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Open-File Report 2013–1128

Prepared in cooperation with the U.S. Fish and Wildlife Service

Internal Nutrient Sources and Dissolved Nutrient Distributions in Alviso Pond A3W, California

By Brent R. Topping, James S. Kuwabara, Krista K. Garrett, John Y. Takekawa, Francis Parchaso, Sara Piotter, Iris Clearwater, and Gregory G. Shellenbarger

Thumbnail of and link to report PDF (4.2 MB)Executive Summary

Within the Alviso Salt Pond complex, California, currently undergoing avian-habitat restoration, pore-water profilers (U.S. Patent 8,051,727 B1) were deployed in triplicate at two contrasting sites in Pond A3W (“Inlet”, near the inflow, and “Deep”, near the middle of the pond; figs. 1 and 2; table 1, note that tables in this report are provided online only as a .xlsx workbook at http://pubs.usgs.gov/of/2013/1128/). Deployments were conducted in 2010 and 2012 during the summer algal-growth season. Specifically, three deployments, each about 7 weeks apart, were undertaken each summer. This study provides the first measurements of the diffusive flux of nutrients across the interface between the pond bed and water column (that is, benthic nutrient flux). These nutrient fluxes are crucial to pond restoration efforts because they typically represent a major (if not the greatest) source of nutrients to the water column in both ponds and other lentic systems.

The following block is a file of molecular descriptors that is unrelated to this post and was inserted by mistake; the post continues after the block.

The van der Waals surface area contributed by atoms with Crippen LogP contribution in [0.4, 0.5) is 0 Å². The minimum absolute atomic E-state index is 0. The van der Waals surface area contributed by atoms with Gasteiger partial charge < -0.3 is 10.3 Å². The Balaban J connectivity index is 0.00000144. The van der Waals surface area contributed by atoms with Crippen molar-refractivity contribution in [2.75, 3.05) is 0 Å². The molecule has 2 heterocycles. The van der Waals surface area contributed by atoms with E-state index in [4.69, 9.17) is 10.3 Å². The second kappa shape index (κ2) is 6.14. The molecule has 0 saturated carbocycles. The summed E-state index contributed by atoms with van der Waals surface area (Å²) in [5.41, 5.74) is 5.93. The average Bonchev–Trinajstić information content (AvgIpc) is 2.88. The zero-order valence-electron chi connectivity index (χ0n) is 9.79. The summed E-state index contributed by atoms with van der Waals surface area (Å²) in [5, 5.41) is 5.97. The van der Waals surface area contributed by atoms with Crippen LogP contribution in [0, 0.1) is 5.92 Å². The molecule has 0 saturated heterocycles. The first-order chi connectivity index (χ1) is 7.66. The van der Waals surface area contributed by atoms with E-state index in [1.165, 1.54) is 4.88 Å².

For soluble reactive phosphorus (SRP, the most biologically available form in solution), benthic flux was positive both years (that is, out of the sediment into the water column; table 2), with the exception of the August 2010 deployment, which exhibited nearly negligible but negative flux. Overall, the average SRP flux was significantly greater at Deep (23.9 ± 8.6 micromoles per square meter per hour (µmol-m-2-h-1); all errors shown reflect the 95-percent confidence interval) than Inlet (12.6 ± 4.9 µmol-m-2-h-1). There was much greater temporal variability in SRP flux in the pond than reported for the lower estuary (Topping and others, 2001).

For dissolved ammonia, benthic flux was consistently positive on all six sampling trips, and similar to SRP, the fluxes at Deep (258 ± 49 µmol-m-2-h-1) were consistently greater than those at Inlet (28 ± 11 µmol-m-2-h-1). Dissolved ammonia fluxes reported for South San Francisco Bay by Topping and others (2001) fall in between these values. Once again, greater variability for benthic fluxes determined in the pond was observed relative to adjacent South San Francisco Bay. With the near absence of any measurable concentration gradient, dissolved-nitrate fluxes were consistently negligible in the pond.